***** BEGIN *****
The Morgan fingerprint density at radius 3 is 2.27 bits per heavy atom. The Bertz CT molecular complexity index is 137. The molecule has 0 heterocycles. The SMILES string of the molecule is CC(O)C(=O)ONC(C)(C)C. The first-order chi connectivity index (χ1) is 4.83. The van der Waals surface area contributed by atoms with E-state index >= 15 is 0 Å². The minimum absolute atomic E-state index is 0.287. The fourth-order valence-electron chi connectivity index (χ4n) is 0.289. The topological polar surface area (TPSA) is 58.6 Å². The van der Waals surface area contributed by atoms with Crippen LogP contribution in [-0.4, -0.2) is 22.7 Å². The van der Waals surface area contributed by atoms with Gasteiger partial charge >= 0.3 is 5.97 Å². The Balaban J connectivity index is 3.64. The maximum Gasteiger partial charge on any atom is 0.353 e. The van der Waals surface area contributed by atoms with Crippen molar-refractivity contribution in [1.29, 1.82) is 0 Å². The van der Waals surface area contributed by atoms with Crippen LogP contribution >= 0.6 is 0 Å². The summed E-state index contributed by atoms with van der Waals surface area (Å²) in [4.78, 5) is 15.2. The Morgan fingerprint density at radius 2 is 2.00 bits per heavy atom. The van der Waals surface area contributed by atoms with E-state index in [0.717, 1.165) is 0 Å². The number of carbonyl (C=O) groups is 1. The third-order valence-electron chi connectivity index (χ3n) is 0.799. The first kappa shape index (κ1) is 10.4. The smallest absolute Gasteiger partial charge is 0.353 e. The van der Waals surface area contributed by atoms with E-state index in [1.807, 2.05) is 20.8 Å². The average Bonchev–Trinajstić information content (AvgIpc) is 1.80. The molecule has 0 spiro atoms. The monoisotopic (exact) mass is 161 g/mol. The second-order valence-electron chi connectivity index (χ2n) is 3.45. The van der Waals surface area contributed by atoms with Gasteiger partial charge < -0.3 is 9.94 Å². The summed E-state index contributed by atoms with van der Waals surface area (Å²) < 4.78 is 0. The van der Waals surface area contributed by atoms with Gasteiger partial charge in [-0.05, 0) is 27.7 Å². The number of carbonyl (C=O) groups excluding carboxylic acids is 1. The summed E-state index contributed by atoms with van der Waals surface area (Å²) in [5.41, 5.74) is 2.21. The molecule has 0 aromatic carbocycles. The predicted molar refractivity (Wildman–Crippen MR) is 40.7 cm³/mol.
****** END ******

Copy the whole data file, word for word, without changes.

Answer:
The Morgan fingerprint density at radius 3 is 2.27 bits per heavy atom. The Bertz CT molecular complexity index is 137. The molecule has 0 heterocycles. The SMILES string of the molecule is CC(O)C(=O)ONC(C)(C)C. The first-order chi connectivity index (χ1) is 4.83. The van der Waals surface area contributed by atoms with E-state index >= 15 is 0 Å². The minimum absolute atomic E-state index is 0.287. The fourth-order valence-electron chi connectivity index (χ4n) is 0.289. The topological polar surface area (TPSA) is 58.6 Å². The van der Waals surface area contributed by atoms with Crippen LogP contribution in [-0.4, -0.2) is 22.7 Å². The van der Waals surface area contributed by atoms with Gasteiger partial charge >= 0.3 is 5.97 Å². The Balaban J connectivity index is 3.64. The maximum Gasteiger partial charge on any atom is 0.353 e. The van der Waals surface area contributed by atoms with Crippen molar-refractivity contribution in [1.29, 1.82) is 0 Å². The van der Waals surface area contributed by atoms with Crippen LogP contribution >= 0.6 is 0 Å². The summed E-state index contributed by atoms with van der Waals surface area (Å²) in [4.78, 5) is 15.2. The Morgan fingerprint density at radius 2 is 2.00 bits per heavy atom. The van der Waals surface area contributed by atoms with E-state index in [0.717, 1.165) is 0 Å². The number of carbonyl (C=O) groups is 1. The third-order valence-electron chi connectivity index (χ3n) is 0.799. The first kappa shape index (κ1) is 10.4. The smallest absolute Gasteiger partial charge is 0.353 e. The van der Waals surface area contributed by atoms with E-state index in [1.807, 2.05) is 20.8 Å². The average Bonchev–Trinajstić information content (AvgIpc) is 1.80. The molecule has 0 spiro atoms. The monoisotopic (exact) mass is 161 g/mol. The second-order valence-electron chi connectivity index (χ2n) is 3.45. The van der Waals surface area contributed by atoms with Gasteiger partial charge < -0.3 is 9.94 Å². The summed E-state index contributed by atoms with van der Waals surface area (Å²) < 4.78 is 0. The van der Waals surface area contributed by atoms with Gasteiger partial charge in [-0.05, 0) is 27.7 Å². The number of carbonyl (C=O) groups excluding carboxylic acids is 1. The summed E-state index contributed by atoms with van der Waals surface area (Å²) in [5.41, 5.74) is 2.21. The molecule has 0 aromatic carbocycles. The predicted molar refractivity (Wildman–Crippen MR) is 40.7 cm³/mol.